However, ECBs meant for foreign currency expenditure can be retained abroad pending utilization, added RBI. "The proceeds of the ECB raised abroad for Rupee expenditure in India... should be brought immediately for credit to Rupee accounts with AD Category I banks," said (RBI) in a notification.
The changes in the norm for ECBs come in line with the review of the developments in the global financial markets and current macro-economic conditions. Additionally, the recent fall of rupee, which has become a concern for the policy makers as the slide is affecting capital market and fueling inflation further influenced RBI to ahead with the modifications.
Continuing its downward journey, the rupee fell to an all time low of 52.73 on November 22, 2011.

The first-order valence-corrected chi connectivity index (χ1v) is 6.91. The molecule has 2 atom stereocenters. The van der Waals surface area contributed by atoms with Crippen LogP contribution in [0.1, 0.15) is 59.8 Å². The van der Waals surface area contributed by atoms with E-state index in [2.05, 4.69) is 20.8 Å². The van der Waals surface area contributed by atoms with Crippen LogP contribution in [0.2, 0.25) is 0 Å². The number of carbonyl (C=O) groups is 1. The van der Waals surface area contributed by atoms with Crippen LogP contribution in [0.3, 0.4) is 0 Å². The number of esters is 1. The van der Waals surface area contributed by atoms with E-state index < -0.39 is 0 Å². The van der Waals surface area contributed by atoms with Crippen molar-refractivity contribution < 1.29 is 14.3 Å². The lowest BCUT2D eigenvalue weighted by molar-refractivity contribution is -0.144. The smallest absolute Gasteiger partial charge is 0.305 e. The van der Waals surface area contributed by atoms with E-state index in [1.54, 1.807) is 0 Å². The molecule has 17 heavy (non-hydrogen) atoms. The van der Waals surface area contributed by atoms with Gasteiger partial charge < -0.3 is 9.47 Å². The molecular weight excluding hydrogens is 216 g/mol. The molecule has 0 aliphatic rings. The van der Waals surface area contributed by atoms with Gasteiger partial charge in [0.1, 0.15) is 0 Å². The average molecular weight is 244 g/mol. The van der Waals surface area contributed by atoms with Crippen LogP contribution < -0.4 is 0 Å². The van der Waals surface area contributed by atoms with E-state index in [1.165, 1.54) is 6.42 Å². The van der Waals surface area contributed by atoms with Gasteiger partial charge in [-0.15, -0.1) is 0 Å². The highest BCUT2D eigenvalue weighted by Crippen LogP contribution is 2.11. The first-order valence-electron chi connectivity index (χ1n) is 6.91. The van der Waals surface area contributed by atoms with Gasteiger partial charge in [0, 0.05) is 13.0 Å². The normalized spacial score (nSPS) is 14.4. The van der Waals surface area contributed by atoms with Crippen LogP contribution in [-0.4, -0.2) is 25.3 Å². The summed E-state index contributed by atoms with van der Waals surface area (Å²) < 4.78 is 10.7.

Funds raised by the corporate to meet their domestic needs could also be used for local sourcing of capital goods, on-lending to Self-Help Groups or for micro credit and payment for spectrum allocation, among other purposes.
As the cost of credit is significantly less in overseas markets, Indian companies have borrowed close to USD 29 billion in foreign currencies, through ECBs and FCCBs, so far in 2011, as against USD 18 billion in 2010.
Meanwhile, the RBI has also enhanced the 'all-in-costs ceiling', which include rate of interest, fees and expenses, for raising funds through ECBs effective from March 31, 2012. Additionally, ceiling with an average maturity period of ECBs between three and five years have been revised upwards to 350 basis points from 300 basis points, however the rate remains same for those with average maturity of above five years.
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